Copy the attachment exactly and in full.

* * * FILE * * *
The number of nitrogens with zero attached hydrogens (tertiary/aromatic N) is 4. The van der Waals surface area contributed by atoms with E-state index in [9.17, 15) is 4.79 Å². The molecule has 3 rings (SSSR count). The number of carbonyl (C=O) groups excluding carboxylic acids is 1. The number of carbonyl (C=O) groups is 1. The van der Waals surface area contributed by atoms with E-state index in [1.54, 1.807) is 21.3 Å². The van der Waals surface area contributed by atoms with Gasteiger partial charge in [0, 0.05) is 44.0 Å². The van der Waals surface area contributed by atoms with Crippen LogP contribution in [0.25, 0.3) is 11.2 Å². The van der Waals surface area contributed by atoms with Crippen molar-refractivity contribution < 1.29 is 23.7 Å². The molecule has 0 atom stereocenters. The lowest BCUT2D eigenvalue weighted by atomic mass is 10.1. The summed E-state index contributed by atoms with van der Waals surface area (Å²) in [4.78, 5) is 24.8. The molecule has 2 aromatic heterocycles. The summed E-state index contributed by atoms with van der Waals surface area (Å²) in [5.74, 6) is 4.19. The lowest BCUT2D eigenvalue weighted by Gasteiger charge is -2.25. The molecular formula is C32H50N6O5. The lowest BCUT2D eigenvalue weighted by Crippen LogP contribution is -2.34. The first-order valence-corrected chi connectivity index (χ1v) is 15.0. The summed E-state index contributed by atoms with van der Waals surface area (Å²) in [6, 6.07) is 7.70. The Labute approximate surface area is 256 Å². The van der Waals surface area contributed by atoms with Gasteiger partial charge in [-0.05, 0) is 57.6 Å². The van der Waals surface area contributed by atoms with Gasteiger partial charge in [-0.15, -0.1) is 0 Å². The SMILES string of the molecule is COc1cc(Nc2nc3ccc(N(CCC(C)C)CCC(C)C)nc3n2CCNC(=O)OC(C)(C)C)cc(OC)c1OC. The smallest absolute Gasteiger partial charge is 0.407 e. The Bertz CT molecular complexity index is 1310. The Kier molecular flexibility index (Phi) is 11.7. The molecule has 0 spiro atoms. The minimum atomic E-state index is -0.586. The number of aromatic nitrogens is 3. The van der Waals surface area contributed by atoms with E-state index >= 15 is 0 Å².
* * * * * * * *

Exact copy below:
The number of nitrogens with zero attached hydrogens (tertiary/aromatic N) is 4. The van der Waals surface area contributed by atoms with E-state index in [9.17, 15) is 4.79 Å². The molecule has 3 rings (SSSR count). The number of carbonyl (C=O) groups excluding carboxylic acids is 1. The number of carbonyl (C=O) groups is 1. The van der Waals surface area contributed by atoms with E-state index in [1.54, 1.807) is 21.3 Å². The van der Waals surface area contributed by atoms with Gasteiger partial charge in [0, 0.05) is 44.0 Å². The van der Waals surface area contributed by atoms with Crippen LogP contribution in [0.25, 0.3) is 11.2 Å². The van der Waals surface area contributed by atoms with Crippen molar-refractivity contribution < 1.29 is 23.7 Å². The molecule has 0 atom stereocenters. The lowest BCUT2D eigenvalue weighted by atomic mass is 10.1. The summed E-state index contributed by atoms with van der Waals surface area (Å²) in [4.78, 5) is 24.8. The molecule has 2 aromatic heterocycles. The summed E-state index contributed by atoms with van der Waals surface area (Å²) in [5.74, 6) is 4.19. The lowest BCUT2D eigenvalue weighted by Gasteiger charge is -2.25. The molecular formula is C32H50N6O5. The lowest BCUT2D eigenvalue weighted by Crippen LogP contribution is -2.34. The first-order valence-corrected chi connectivity index (χ1v) is 15.0. The summed E-state index contributed by atoms with van der Waals surface area (Å²) in [6, 6.07) is 7.70. The Labute approximate surface area is 256 Å². The van der Waals surface area contributed by atoms with Gasteiger partial charge in [-0.05, 0) is 57.6 Å². The van der Waals surface area contributed by atoms with Gasteiger partial charge in [-0.15, -0.1) is 0 Å². The SMILES string of the molecule is COc1cc(Nc2nc3ccc(N(CCC(C)C)CCC(C)C)nc3n2CCNC(=O)OC(C)(C)C)cc(OC)c1OC. The smallest absolute Gasteiger partial charge is 0.407 e. The Bertz CT molecular complexity index is 1310. The Kier molecular flexibility index (Phi) is 11.7. The molecule has 0 spiro atoms. The minimum atomic E-state index is -0.586. The number of aromatic nitrogens is 3. The van der Waals surface area contributed by atoms with E-state index >= 15 is 0 Å².